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Recommended Backyard Games
by Mike Singleton, November 6th, 2009 11:07AM



By Mike Singleton

The offseason is near, so here are ways players can work on their skills on their own. ...

1. Juggling
a) Juggle the ball with all parts of your body (left and right sides). Try not to have more than five consecutive juggles with the same body part (i.e., feet, head, etc.).
b) Juggle with a friend or friends in a similar fashion to the basketball game "HORSE" -- the player who drops the ball gets a letter.
c) Play one-touch or two-touch juggling with your friends, earning letters for drops.

2. One-vs-One
a) Only use one foot -- the ball cannot touch your other foot.
b) Have a goal (or a cone) which you can score upon from all sides.
c) Same as b, but have the same goal for both players.
d) Have two goals for each player, one on an end line and one on a sideline.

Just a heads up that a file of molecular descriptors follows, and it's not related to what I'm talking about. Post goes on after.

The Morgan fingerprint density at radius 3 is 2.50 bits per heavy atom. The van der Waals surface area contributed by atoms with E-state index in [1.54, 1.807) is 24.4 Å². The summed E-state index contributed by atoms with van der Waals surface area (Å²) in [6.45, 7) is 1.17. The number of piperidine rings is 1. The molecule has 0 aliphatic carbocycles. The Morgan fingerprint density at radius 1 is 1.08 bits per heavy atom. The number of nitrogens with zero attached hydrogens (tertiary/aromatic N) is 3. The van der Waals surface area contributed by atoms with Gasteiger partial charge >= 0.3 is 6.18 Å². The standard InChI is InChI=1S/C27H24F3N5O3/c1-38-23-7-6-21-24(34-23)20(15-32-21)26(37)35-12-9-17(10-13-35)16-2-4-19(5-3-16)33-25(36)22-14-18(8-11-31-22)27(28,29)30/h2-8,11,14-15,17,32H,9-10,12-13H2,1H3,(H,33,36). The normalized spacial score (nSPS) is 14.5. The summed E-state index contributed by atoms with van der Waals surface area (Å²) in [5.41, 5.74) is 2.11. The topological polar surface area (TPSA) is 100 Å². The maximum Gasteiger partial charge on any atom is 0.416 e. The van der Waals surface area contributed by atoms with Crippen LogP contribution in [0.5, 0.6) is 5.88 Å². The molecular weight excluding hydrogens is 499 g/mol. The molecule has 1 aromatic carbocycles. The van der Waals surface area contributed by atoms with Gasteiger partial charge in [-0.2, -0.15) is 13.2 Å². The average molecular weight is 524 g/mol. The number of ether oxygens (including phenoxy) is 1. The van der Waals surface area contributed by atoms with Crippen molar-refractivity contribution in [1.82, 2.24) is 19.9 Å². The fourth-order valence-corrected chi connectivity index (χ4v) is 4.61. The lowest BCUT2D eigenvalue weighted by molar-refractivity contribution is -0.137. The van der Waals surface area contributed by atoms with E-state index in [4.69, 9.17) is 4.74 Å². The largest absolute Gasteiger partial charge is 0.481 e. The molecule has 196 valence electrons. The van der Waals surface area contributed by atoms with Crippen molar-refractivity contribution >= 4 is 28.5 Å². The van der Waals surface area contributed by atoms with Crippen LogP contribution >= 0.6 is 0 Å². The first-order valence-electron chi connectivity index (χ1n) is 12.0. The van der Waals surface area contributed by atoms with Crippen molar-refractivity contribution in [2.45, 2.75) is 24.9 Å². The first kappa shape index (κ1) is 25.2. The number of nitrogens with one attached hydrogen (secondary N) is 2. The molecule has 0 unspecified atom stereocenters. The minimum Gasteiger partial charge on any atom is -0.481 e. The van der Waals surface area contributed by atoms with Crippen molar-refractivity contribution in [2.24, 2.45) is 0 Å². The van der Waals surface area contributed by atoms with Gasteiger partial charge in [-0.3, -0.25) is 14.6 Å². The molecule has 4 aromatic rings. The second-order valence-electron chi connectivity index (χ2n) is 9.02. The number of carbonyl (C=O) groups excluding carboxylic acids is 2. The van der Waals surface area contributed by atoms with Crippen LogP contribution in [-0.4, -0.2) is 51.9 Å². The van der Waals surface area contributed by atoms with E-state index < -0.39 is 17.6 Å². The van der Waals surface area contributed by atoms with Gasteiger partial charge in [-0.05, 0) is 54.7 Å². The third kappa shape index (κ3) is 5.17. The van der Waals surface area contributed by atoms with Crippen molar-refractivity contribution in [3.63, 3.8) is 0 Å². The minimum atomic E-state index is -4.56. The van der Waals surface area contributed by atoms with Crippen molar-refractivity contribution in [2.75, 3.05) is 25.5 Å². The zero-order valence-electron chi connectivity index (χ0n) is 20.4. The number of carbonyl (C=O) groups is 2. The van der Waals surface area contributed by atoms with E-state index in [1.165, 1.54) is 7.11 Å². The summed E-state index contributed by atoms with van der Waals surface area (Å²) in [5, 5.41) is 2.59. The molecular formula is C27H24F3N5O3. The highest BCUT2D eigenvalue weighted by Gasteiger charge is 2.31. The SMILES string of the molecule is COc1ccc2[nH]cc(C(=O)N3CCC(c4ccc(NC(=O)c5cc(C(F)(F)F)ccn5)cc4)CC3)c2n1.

e) Have three goals for each player, one on an end line and one on each sideline.

3. Wall Soccer
Just kick a ball against a wall using both your left foot and right foot. Place hard shots against the wall (with accuracy and force). Try doing this three-touch, then two-touch, then one-touch. This game helps with trapping/receiving, positioning, striking of a ball with both feet, foot speed, being on toes, and concentration.

It also will improve your passing/shooting accuracy because of the high number of touches you will have on the ball and the high number of balls you play against the wall.

Vary your shots - high, low, left, right, inside foot, outside foot, instep, etc., and make yourself work at a high pace to get your body behind the ball before it rolls past you. Get closer to the wall to improve foot quickness and move further away to increase lateral quickness.

4. Own the Ball!
Just you competing for possession of one ball (through shielding) with one other person. If you lose possession, do whatever you have to do get the ball back as quickly as possible. Correct shielding technique -- body sideways, arm providing protection, ball on outside foot, knees bent, turning as defender attacks, using feel to understand where defender is going.

Look for more backyard games in next week's Youth Soccer Insider.

(Mike Singleton is the Massachusetts Youth Soccer Association 's Head State Coach and Director of Coaching. He is a Region I ODP Senior Staff Coach and a U.S. Soccer and US Youth Soccer National Staff Coach. This article first appeared in Mass Youth e-News.)



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